Original content copyright Sangamon County Historical Society. You are free to republish this content as long as credit is given to the Society.


It is not surprising that Jeanette reached out to help in this situation. She had her own family issues in regards to unplanned pregnancy as her older sister Elsie eloped with a shotgun wedding. Elsie bore a son but that early union failed; what we suppose mattered to the family at that time was only that the baby was born in wedlock.

In addition, Jeanette as we know from her letters to Irving Stone had at least one pregnancy scare with him. Who knows how many others there were in her early life. Many Hollywood actresses were forced to have multiple abortions because birth control was not readily embraced by the males in the industry. And pregnancy was often not allowed by studio bosses especially if the woman was single! It ruined your sexy image, affected your figure and kept you off the screen for many months when the idea was to keep cranking out films with stars who were under contract. (The most harrowing book I’ve read about what a female star endured was the excellent Kay Francis biography by Scott O’Brien.)

It was rumored that Jeanette had to deal with this issue in her earlier Hollywood days and from the documentation we have, it is likely that she would have bowed to Louis B. Mayer’s wishes regarding Nelson getting her pregnant during the filming of Rose-Marie. Nature handled that “problem” for her but at a dear emotional price.

And who knows if earlier pregnancy “issues” affected her later ability not to get pregnant but to sustain a pregnancy? Yes, Jeanette had a bad heart. Perhaps if she’d been on bed rest and pampered the entire pregnancy it might have worked. In today’s world, possibly yes. But what other factors there might have been we don’t know. We DO know that Jeanette finally (a little late in Nelson’s opinion) did want children and was determined to have them despite learning on her honeymoon that she would NOT have children with her husband, Gene Raymond. At one point Jeanette planned to ‘fess up and tell the truth in her autobiography and perhaps admit to one pregnancy at least…but that didn’t happen. In the final manuscript she just elaborated on her sorrow that she never had children.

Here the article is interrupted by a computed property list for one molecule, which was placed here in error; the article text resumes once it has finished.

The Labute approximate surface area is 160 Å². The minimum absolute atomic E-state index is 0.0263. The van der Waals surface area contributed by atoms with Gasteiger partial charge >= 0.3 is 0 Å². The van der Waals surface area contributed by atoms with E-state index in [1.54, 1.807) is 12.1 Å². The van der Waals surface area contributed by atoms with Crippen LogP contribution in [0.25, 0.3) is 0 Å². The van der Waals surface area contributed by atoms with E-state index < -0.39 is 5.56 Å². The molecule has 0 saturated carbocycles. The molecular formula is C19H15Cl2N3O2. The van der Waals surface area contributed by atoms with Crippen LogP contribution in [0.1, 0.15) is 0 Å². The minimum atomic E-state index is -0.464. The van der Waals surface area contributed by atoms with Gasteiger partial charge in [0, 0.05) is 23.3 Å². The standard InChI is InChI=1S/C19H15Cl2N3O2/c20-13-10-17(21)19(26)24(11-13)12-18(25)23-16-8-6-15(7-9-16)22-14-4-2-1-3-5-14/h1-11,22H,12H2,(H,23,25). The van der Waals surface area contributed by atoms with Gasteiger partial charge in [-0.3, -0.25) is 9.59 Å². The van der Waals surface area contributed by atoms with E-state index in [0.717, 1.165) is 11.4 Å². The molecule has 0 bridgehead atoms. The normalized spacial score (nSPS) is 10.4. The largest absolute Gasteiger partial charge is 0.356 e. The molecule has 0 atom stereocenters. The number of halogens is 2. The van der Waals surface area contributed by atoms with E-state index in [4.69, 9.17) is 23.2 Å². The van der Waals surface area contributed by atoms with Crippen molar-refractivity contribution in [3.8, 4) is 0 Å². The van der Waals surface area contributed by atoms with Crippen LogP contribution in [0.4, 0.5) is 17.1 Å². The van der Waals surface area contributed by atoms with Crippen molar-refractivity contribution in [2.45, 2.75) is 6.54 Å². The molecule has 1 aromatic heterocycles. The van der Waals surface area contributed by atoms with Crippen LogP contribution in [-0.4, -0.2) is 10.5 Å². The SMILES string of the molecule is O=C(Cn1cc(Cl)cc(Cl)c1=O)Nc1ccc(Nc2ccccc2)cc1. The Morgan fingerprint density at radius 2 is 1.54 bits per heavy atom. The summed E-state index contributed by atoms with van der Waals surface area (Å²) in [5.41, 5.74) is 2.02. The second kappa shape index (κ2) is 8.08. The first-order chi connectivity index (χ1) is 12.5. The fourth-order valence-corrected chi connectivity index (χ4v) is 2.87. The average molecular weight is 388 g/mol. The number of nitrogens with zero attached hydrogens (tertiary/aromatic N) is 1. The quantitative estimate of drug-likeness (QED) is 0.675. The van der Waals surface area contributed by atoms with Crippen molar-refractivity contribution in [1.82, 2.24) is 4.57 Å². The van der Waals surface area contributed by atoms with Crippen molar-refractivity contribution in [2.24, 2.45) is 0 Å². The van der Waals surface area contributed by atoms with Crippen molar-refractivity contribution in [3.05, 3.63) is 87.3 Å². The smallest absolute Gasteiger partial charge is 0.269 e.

Keep in mind that birth control was ILLEGAL in the 20s and 30s and this included diaphragms – the only method of birth control a woman could use back then. And all this was STILL illegal in 1938 (to ship by mail until a court case overruled the Comstock law that prohibited mailing “articles of immoral use”). This was when Jeanette was most visibly pregnant during the summer of 1938 – with an unplanned pregnancy!

So it took great courage for Jeanette to reach out on this unpopular birth control issue. Even though she was heavily attacked for supporting this cause (and yes, she did try to back out of her appearance once she was attacked, who knows what kinds of threats she received about it!), she did in the end show up and put on a wonderful concert as only Jeanette MacDonald could do.